- Click on Apply Match. The color match tool will study the reference clip, and after analyzing it, the changes will be applied to the current clip.
- That’s it!
To manually match clips, have a look at the drop-down options. In the Color Wheels & Match panel, for example, you have three color wheels. There’s one for highlights, mid-tones, and shadows.
By dragging the center point of each one, you can change the tones of the clip. For example, we can make our shadows very blue and our highlights quite orange.
Have a play around and see what works best.
Add Adjustment Layer
With your footage matching, it’s then time to add the color grade. Rather than editing the clips on the timeline themselves, we’ve found it’s best to add an Adjustment Layer. You should treat this adjustment layer as a filter that you lay over your footage.
As a result, if something goes wrong with the color grading or you need to start again, all you have to do is delete or undo that single adjustment layer.
Trust us, it’s a lot better than going through each individual clip! 👍
So, to do this, simply switch back to the editing tab and click the New Item icon in the project panel, select Adjustment Layer.
Subsequently, you can then click and drag this over the top of your footage on the timeline.
Now, go to View, Display Mode and select Composite Video. This will set your program monitor back to seeing just one clip at a time, depending on when your playhead is on the timeline.
Then, check out Curves.
Add Color Grade
Once we’re happy that the clips match, this is usually where we like to start color grading.
By dragging up the line towards the right, you can increase the highlights and by dragging it down on the left, you can increase shadows. This turns the straight line into an S shape – also known as the classic S-curve. It adds contrast and dynamic range to your footage.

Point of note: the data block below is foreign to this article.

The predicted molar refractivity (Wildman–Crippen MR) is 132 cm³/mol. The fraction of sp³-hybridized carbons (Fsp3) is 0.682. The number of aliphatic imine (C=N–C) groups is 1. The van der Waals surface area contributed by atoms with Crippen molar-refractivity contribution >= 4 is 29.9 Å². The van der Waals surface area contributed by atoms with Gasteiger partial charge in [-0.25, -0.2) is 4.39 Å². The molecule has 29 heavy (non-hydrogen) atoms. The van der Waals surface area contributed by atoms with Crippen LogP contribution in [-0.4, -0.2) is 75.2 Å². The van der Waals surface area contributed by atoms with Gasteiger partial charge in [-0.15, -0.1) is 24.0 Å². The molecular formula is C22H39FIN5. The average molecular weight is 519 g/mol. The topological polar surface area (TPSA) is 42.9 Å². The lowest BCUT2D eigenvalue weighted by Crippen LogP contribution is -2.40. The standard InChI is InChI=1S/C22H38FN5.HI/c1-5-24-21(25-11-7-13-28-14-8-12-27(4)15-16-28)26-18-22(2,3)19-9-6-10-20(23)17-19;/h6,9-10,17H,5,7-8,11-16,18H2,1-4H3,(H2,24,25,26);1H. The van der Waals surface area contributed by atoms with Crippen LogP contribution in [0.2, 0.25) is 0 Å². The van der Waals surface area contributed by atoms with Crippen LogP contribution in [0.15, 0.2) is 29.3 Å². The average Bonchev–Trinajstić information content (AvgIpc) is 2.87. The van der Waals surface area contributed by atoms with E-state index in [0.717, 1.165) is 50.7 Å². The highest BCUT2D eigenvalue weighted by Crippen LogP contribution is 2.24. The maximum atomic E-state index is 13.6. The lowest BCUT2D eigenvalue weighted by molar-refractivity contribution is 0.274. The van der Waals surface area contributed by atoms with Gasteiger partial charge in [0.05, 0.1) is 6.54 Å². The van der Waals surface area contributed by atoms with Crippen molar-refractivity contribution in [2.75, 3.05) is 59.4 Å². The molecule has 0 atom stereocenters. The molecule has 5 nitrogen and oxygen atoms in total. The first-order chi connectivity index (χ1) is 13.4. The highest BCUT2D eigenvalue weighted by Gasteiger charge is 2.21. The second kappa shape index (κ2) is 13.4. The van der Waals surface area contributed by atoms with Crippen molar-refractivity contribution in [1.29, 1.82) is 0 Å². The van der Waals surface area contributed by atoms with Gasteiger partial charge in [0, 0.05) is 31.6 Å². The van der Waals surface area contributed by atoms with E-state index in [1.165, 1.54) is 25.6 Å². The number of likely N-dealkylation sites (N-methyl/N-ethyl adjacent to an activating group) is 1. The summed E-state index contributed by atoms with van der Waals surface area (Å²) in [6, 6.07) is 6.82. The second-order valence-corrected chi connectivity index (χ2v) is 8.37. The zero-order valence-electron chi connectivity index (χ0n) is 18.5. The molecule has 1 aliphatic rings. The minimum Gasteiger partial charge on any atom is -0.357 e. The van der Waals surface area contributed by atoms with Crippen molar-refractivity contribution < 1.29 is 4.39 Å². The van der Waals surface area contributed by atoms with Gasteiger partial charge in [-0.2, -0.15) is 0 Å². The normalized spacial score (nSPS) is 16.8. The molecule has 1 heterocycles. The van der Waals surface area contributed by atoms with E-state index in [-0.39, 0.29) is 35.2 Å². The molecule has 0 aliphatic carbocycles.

Furthermore, at the top of the Lumetri Color panel, you’ll find basic correction settings.
Here, you’ll see a number of sliders such as Exposure, Contrast, Highlights, and Shadows.
Because we’ve already created the S-curve we don’t really need to touch the sliders for contrast, highlight and shadows, etc.
However, the Temperature and Exposure sliders prove rather useful when it comes to matching footage and perhaps adding warmth or cold to a film.
Lastly, take a look at the Creative section. Here you can input a LUT.
Basically, this will do all the hard work of the grade for you. Some see it as lazy, while others find it’s the best way. It’s really up to you.
Simply click the dropdown bar next to Look and select Browse. You can then find the LUT you want and apply it.
Below that, you can change the intensity of the LUT. If you find the darks and shadows are far too crushed but you like the temperature, just ease the slider down a bit.
In short, that’s the basics of color grading in Premiere Pro. Not quite as bad as you thought, right?
We recommend playing around with everything and seeing what you like. Each video editor has a different style and taste.
Check out our next article, where we’ll cover exporting in Premiere Pro.